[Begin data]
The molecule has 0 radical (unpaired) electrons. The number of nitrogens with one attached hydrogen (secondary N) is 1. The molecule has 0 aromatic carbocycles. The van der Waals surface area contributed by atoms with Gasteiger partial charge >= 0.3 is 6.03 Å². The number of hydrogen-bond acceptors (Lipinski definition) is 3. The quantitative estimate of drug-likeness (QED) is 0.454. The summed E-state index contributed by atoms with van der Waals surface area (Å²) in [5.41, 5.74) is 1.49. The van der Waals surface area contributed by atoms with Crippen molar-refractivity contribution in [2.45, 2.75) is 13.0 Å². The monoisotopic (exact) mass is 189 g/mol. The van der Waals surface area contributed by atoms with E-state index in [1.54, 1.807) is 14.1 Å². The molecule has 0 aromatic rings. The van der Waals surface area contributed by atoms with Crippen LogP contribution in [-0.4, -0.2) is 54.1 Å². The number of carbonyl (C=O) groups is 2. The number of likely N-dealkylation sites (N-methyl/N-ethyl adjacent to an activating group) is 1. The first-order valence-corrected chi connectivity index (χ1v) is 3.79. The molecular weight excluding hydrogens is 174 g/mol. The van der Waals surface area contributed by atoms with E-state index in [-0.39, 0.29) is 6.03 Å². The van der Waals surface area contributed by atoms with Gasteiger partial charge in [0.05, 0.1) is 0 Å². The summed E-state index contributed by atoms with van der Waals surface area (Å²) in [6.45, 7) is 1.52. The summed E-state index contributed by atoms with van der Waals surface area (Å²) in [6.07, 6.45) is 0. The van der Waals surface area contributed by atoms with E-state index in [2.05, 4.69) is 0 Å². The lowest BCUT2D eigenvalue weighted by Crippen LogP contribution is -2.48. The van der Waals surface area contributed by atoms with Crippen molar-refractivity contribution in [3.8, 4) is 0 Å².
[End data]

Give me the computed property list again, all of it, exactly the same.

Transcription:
The molecule has 0 radical (unpaired) electrons. The number of nitrogens with one attached hydrogen (secondary N) is 1. The molecule has 0 aromatic carbocycles. The van der Waals surface area contributed by atoms with Gasteiger partial charge >= 0.3 is 6.03 Å². The number of hydrogen-bond acceptors (Lipinski definition) is 3. The quantitative estimate of drug-likeness (QED) is 0.454. The summed E-state index contributed by atoms with van der Waals surface area (Å²) in [5.41, 5.74) is 1.49. The van der Waals surface area contributed by atoms with Crippen molar-refractivity contribution in [2.45, 2.75) is 13.0 Å². The monoisotopic (exact) mass is 189 g/mol. The van der Waals surface area contributed by atoms with E-state index in [1.54, 1.807) is 14.1 Å². The molecule has 0 aromatic rings. The van der Waals surface area contributed by atoms with Crippen LogP contribution in [-0.4, -0.2) is 54.1 Å². The number of carbonyl (C=O) groups is 2. The number of likely N-dealkylation sites (N-methyl/N-ethyl adjacent to an activating group) is 1. The first-order valence-corrected chi connectivity index (χ1v) is 3.79. The molecular weight excluding hydrogens is 174 g/mol. The van der Waals surface area contributed by atoms with E-state index in [-0.39, 0.29) is 6.03 Å². The van der Waals surface area contributed by atoms with Gasteiger partial charge in [0.05, 0.1) is 0 Å². The summed E-state index contributed by atoms with van der Waals surface area (Å²) in [6.45, 7) is 1.52. The summed E-state index contributed by atoms with van der Waals surface area (Å²) in [6.07, 6.45) is 0. The van der Waals surface area contributed by atoms with E-state index in [2.05, 4.69) is 0 Å². The lowest BCUT2D eigenvalue weighted by Crippen LogP contribution is -2.48. The van der Waals surface area contributed by atoms with Crippen molar-refractivity contribution in [3.8, 4) is 0 Å².